From: Petr Vorel <email@example.com>
To: Konrad Dybcio <firstname.lastname@example.org>
Cc: Bjorn Andersson <email@example.com>,
Linus Walleij <firstname.lastname@example.org>,
Andy Gross <email@example.com>, Rob Herring <firstname.lastname@example.org>,
Ricardo Ribalda <email@example.com>,
"open list:OPEN FIRMWARE AND FLATTENED DEVICE TREE BINDINGS"
Subject: Re: [PATCH 1/1] arm64: dts: qcom: msm8994: Reserve gpio ranges
Date: Sat, 10 Apr 2021 19:20:05 +0200 [thread overview]
Message-ID: <YHHeRfAWrrusE/gB@pevik> (raw)
> > Konrad, is there any public docs about GPIOs on this secure peripherals?
> > It it somehow related to Chain of Trust? . I guess it's not, because once we
> > boot Linux all bootloader stuff is over.
> No, Qualcomm pretty much does security through obscurity. It's *probably* not even that very secure considering how big in size their TZ+HYP stack is - number of bugs rises exponentially with code size. But not many people tried breaking into it considering the complexity and QCOM's legal team size.
> There is no public documentation on that, and even if there were - you are not allowed to flash the "secure" partitions on *your device that you unlocked the bootloader of by choice* (which is absurd).
> Also, while "all bootloader stuff is over", the platform is still under control of the proprietary hypervisor and the "Trust Zone". For example if you try to write to some IOMMU registers on certain platforms, the hypervisor will treat that as a security violation and shut down the entire device.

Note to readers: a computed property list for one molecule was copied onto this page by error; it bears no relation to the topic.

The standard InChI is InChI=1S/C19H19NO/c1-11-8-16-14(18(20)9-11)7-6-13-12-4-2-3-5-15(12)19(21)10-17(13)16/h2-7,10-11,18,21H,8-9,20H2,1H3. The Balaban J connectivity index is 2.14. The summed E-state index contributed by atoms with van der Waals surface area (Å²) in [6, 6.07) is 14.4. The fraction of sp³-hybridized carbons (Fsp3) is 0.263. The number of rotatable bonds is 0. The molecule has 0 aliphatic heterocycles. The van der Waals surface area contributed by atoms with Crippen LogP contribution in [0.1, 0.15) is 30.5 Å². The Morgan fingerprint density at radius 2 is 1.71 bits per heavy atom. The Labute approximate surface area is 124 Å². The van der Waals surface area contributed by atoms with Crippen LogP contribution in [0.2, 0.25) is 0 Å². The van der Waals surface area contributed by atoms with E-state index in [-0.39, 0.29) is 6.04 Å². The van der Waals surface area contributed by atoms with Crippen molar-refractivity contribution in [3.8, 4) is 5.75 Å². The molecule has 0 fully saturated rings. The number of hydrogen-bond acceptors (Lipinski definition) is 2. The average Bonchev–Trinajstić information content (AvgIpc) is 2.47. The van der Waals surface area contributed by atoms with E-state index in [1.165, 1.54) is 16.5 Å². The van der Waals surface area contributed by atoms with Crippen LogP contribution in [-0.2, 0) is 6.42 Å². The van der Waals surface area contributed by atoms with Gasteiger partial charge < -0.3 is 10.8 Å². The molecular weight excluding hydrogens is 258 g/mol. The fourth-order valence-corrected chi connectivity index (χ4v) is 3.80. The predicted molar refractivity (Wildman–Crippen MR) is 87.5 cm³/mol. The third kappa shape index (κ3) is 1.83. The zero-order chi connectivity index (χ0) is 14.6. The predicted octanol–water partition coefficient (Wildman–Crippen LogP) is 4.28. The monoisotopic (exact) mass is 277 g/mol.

> This is essentially the same as your issue. You're trying to poke a thing that Qualcomm *really* doesn't want you to (the fingerprint SPI pins) and since *they* are in control, they say "nonono" and your device dies. All you can do is comply with that (or find a way to replace the blobs or politely ask Google to release a set of unsecure binaries for your Nexus - which they won't do).
Again, thanks a lot for info. I looked into downstream sources to see that
really pins 85-88 (which I've sent a patch to add into gpio-reserved-ranges) are
used for fingerprint. I also wonder if downstream commit d45c35c7b586 ("angler:
fingerprint: remove all the code about spi")  confirms that also downstream
kernel would reset or it's a security (it would not reset, thus they removed
the access). It's probably aosp issue tracker , but "Access denied" for me.
I also did some testing and this is maximum range which can be disabled:
gpio-reserved-ranges = <0 4>, <6 139> and it does not help to solve second
reset (in loop_init() or later when starting initramfs).
Removing access to GPIO 4 or 5 causes reset right immediately (no message from
I still don't understand what changed in a99163e9e708 ("Merge tag
'devicetree-for-5.12' of git://git.kernel.org/pub/scm/linux/kernel/git/robh/linux")
I checked both 882d6edfc45c cb8be8b4b27f, which it merges and they're ok.
next prev parent reply other threads:[~2021-04-10 17:20 UTC|newest]
Thread overview: 16+ messages / expand[flat|nested] mbox.gz Atom feed top
2021-04-05 20:02 [PATCH 1/1] arm64: dts: qcom: msm8994: Reserve gpio ranges Petr Vorel
2021-04-05 20:09 ` Ricardo Ribalda Delgado
2021-04-05 20:15 ` Petr Vorel
2021-04-05 22:52 ` Bjorn Andersson
2021-04-06 4:38 ` Petr Vorel
2021-04-08 7:17 ` Linus Walleij
2021-04-08 19:02 ` Petr Vorel
2021-04-08 20:05 ` Konrad Dybcio
2021-04-08 21:40 ` Linus Walleij
2021-04-09 3:19 ` Petr Vorel
2021-04-09 3:37 ` Bjorn Andersson
2021-04-10 5:52 ` Petr Vorel
2021-04-10 9:16 ` Konrad Dybcio
2021-04-10 17:20 ` Petr Vorel [this message]
2021-04-12 17:48 ` Petr Vorel
2021-04-08 21:35 ` Linus Walleij
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